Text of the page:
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Lions and Tigers of the Sea

 

The majestic blue marlin, the legendary adversary of The Old Man and the Sea, is a magnificent, giant of a fish. In Ernest Hemingway’s celebrated saga, Santiago wondered if the great fish leapt out of the water just to show him how big he was.  “He is 2 feet longer than the skiff,” the old man said with awe and admiration. 
 
 
  Striped marlin.  © Wayne Slahor
  Marlin Club of San Diego
 
   
Unfortunately, although marlin and other billfish are among the biggest and fastest fish in the sea - top predators with little to fear from other predators - they are also among the most threatened. Overfishing has reduced their numbers to only a fraction of what they were just decades ago. And by removing so many predators from the top of the ocean food chain, we are putting entire ecosystems – and the vast diversity of life they support – at risk. 
 
Marlin, sailfish and other big ocean predators play a crucial role in the sea’s ecology. Like lions and tigers on land, they are apex predators, helping to maintain a healthy balance in marine ecosystems by promoting stability, structure and predictability.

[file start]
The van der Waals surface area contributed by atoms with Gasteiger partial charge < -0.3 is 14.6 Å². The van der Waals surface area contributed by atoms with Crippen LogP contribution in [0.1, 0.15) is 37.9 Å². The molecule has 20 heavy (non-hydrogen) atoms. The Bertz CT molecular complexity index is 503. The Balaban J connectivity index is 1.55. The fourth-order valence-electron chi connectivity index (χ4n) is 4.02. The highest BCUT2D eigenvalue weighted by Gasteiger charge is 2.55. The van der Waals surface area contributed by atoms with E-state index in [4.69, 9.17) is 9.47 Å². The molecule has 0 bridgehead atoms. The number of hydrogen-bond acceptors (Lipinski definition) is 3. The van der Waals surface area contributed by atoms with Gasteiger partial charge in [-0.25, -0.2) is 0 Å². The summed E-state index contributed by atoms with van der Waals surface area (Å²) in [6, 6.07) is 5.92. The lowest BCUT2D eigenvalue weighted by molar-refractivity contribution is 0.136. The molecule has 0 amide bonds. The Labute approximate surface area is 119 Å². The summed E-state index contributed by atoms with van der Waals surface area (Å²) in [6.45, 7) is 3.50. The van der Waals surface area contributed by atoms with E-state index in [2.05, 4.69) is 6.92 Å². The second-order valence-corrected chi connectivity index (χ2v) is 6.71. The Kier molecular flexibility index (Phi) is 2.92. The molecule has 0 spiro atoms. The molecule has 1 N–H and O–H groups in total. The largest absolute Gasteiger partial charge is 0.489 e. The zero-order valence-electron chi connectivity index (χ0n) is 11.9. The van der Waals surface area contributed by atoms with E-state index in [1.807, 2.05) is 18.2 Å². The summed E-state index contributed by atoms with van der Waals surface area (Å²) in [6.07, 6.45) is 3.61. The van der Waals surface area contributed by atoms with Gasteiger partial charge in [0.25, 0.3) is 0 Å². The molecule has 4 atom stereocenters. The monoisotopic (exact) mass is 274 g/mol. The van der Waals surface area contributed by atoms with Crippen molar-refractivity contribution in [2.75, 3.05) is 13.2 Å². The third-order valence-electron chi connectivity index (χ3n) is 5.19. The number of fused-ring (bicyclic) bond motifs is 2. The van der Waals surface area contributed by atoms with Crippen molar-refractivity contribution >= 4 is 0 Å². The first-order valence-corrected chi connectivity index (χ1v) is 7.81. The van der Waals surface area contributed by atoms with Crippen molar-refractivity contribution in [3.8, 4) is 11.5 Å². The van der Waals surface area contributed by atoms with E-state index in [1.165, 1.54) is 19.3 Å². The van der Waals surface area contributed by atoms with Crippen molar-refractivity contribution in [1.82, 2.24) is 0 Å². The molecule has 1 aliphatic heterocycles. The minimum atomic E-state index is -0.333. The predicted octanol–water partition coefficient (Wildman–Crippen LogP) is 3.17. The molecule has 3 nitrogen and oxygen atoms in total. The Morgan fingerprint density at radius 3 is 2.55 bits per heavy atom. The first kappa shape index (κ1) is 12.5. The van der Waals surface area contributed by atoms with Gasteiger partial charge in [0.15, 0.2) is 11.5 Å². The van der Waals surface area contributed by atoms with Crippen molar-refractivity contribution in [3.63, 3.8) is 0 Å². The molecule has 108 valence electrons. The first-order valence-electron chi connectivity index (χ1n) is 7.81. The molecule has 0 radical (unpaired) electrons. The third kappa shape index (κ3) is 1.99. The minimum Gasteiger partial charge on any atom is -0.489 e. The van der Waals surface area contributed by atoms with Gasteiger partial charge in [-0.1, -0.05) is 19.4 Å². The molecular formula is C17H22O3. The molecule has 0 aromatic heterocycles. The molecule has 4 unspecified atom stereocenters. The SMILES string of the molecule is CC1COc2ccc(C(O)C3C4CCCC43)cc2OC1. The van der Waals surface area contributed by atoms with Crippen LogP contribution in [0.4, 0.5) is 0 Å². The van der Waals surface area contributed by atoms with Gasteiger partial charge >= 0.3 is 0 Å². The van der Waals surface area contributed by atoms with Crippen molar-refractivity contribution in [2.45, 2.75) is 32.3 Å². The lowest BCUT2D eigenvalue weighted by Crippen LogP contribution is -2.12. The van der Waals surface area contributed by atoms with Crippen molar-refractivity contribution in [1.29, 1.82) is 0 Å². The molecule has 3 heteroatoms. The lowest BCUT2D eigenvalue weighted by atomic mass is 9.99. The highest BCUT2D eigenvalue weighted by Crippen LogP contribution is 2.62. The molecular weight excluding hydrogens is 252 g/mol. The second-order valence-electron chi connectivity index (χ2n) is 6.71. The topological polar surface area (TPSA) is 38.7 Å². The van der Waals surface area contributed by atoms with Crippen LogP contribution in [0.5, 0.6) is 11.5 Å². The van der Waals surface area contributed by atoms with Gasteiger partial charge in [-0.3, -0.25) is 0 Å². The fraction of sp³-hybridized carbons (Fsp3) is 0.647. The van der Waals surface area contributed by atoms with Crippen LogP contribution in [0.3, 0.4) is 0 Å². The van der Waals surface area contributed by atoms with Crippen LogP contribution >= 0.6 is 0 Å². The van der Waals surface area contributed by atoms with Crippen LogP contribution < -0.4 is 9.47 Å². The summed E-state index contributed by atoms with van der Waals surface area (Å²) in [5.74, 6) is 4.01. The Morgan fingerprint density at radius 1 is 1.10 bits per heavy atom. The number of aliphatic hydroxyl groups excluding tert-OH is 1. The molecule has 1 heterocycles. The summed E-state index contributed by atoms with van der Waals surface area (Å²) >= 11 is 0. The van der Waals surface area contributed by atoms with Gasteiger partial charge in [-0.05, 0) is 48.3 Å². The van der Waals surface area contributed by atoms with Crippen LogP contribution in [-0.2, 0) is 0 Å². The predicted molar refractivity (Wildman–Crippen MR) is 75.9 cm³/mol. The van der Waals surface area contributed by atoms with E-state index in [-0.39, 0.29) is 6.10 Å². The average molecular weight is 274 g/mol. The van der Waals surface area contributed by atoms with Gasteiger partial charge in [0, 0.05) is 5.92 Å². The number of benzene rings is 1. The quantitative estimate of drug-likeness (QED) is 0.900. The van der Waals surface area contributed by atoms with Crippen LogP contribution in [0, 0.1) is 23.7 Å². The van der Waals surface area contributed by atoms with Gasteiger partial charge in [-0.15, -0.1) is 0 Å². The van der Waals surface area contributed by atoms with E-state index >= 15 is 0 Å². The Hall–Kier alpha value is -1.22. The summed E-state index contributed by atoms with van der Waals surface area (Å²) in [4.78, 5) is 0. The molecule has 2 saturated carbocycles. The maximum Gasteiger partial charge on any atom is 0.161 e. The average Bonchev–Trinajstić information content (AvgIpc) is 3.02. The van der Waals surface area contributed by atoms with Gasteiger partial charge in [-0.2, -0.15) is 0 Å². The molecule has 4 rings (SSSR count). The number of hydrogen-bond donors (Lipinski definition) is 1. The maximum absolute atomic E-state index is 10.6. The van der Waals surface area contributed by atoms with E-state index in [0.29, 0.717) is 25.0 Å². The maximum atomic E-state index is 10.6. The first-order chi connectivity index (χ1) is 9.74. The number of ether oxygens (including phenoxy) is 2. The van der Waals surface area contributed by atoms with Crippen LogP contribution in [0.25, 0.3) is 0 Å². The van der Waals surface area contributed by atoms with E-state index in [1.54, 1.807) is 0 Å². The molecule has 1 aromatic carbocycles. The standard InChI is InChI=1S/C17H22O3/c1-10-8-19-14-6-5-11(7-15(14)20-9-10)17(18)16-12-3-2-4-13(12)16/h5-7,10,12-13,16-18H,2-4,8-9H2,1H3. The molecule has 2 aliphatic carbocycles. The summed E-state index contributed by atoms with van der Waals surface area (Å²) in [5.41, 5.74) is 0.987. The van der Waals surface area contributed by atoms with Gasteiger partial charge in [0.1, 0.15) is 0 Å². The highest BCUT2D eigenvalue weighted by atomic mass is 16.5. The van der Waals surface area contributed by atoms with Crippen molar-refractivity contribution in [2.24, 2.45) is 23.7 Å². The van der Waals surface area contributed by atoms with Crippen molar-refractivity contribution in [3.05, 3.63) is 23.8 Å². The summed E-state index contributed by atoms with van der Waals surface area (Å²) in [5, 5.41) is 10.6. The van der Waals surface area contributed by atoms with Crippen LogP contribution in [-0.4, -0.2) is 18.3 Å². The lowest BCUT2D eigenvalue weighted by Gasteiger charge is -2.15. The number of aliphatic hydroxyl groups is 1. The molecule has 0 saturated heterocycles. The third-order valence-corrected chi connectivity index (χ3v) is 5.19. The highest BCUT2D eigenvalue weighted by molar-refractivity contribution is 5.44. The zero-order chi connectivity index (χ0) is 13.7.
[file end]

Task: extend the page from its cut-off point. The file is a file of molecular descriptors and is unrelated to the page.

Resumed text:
Ironically, top predators are in ways more vulnerable than their prey in that they are generally longer-lived, reach reproductive maturity at a later age, and take longer to recover from overfishing. When predators disappear, the effects cascade down throughout the food web, disrupting entire communities of life.  
 
Throughout the world’s oceans, billfish are caught in unsustainable numbers by industrial commercial fisheries using highly destructive fishing gear, like the longline: 40-plus miles of floating mainline fishing thousands of hooks; an underwater minefield that indiscriminately captures a wide range of target and non-target species; not only marlin and sailfish, but also sharks, marine mammals, turtles and seabirds.   
 
Because commercial longline fisheries take a wide range of species from the top of the food chain, they reduce the total amount of predation in the ocean. And never before in history has such a broad range of big ocean fish been exploited so heavily, or have their numbers been so low. 
 
By overfishing billfish and other top predators, we put at risk much more than the social and economic benefits we obtain from healthy and sustainable fisheries; the fresh seafood, the recreation, and the future of coastal communities that depend on fishing.  We risk upsetting the delicate balance of life in the sea, damaging food webs in ways we may not be able to repair.     
 
The objective of the Take Marlin off the Menu campaign is to educate people about what billfish are, their role in the ecosystem, and their imperiled state from commercial overfishing. Our ultimate goal is, through education and political advocacy, to end the commercial harvest, sale and importation of marlin, sailfish and spearfish in the United States. After all, if you saw lion or tiger for sale in a restaurant or grocery store, would you buy it? Of course not. Well, it’s time we began thinking of billfish the same way.
National Coalition for Marine ConservationInternational Game Fish Association